Category: Archive

Two years after GFA, life goes on in North

February 16, 2011

By Staff Reporter

By Patrick Markey

BELFAST — Two years ago the Good Friday agreement brought a new era of hope for Northern Ireland.

But on Monday, no fireworks burst over Belfast’s skyline. The document’s two-year anniversary passed with little celebration: A weariness has set in as the politicians struggle to get beyond a deadlock that has plagued the peace process since the accords since they were signed on April 10, 1998.

Newspaper headlines herald another crisis almost weekly and the peace negotiations are often relegated to the inside pages.

But away from the gloomy forecasts, Northern Ireland’s people seem content to get on with their lives in an imperfect peace and let the politicians thrash out the stalemate.

"Is it two years? You’re right, it’s two years today," said Belfast barber Ted Johnston on Monday when he was asked did he know about the anniversary.

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"I just read in the paper that the peace process is on its last legs. But I remember reading that at Christmas, too. It just rolls on and on, and people are just getting on with it."

For people like Thelma Mehaffey, who have lost family to the Troubles, the faltering of the process over the issue of paramilitary weapons decommissioning does little to tame concerns that the violence will return. But they remain hopeful, if still a little distrustful, that the political promise of 1998 can be delivered.

Mehaffey’s husband, who was a former UDA member, and her father were shot to death on Nov. 13, 1991 when two gunmen burst through the back door of her house in a predominantly Protestant area of South Belfast.

They brushed past her and sprayed the front room with an AK47 machine gun and a handgun, killing her husband and father. Her 5-week-old granddaughter, Terri Louise, was shot in the leg and later required hours of surgery.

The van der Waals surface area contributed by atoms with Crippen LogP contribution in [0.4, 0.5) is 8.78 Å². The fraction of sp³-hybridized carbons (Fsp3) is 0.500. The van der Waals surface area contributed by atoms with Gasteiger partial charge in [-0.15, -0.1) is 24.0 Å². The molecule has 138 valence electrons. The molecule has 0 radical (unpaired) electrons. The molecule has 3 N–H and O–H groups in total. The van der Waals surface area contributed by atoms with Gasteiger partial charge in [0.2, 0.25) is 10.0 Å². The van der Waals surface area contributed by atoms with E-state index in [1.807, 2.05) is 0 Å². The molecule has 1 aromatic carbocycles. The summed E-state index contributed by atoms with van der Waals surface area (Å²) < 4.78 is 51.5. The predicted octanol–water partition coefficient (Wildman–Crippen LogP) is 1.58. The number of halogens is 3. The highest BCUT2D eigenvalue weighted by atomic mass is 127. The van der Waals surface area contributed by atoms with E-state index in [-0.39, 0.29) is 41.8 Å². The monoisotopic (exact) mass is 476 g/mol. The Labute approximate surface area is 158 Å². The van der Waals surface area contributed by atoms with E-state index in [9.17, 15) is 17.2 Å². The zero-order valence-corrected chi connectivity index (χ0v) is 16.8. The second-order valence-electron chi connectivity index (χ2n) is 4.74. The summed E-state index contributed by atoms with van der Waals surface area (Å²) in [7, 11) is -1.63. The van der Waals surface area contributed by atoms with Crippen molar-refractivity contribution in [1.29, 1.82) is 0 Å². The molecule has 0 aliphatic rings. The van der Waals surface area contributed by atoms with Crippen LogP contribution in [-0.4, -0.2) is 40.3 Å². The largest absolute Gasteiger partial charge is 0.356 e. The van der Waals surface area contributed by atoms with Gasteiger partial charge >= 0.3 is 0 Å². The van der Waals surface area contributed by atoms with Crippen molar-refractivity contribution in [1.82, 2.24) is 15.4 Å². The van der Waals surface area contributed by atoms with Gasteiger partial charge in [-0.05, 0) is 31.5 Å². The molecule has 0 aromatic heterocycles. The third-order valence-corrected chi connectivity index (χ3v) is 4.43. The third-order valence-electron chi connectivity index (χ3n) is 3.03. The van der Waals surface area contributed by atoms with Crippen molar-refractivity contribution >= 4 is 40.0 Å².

Mehaffey campaigned for the Good Friday agreement after it was signed and is now part of the victim’s support group HAVEN. While the fledgling government is suspended, Mehaffey and others in her South Belfast area hope they can use the time to mend their community. For Mehaffey, now it is more about building a better life for her children and her grandchildren.

"I like to think there is still hope in the peace process. If I lost that hope within myself, I’d be finished," Mehaffey said.

A community and human rights activist in the nationalist heartland of West Belfast, Clara Reilly agrees. Reilly’s brother, an IRA volunteer, was shot and killed on February 23, 1981 in Belfast’s St. James area, a small Catholic enclave in the city suburbs.

"I was hopeful, yet I realized that whatever we we’re going to get from this would have to be fought for," she said of the Good Friday agreement.

Reilly believes the RUC colluded with the UVF gunman who shot her brother as he lay in bed in his home in the early morning.

Since her brother’s death, Reilly has worked on numerous human rights campaigns with the Association for Legal Justice, and now is a volunteer with the Relatives for Justice campaign, which helps families of those killed by the RUC and the British Army.

While the political negotiations falter, Reilly presses for recognition of those killed by the state forces. The Good Friday agreement’s criminal justice review is equally important as policing, she said, especially an examination of inquiries in RUC and army shootings.

"Human rights is non-negotiable. Human rights has to be at the heart of what is happening here no matter what tradition you are from."

Despite the difficulties, she refuses to give up on the political process. "People are tired and we have all buried too many people to go back to all that," she said.

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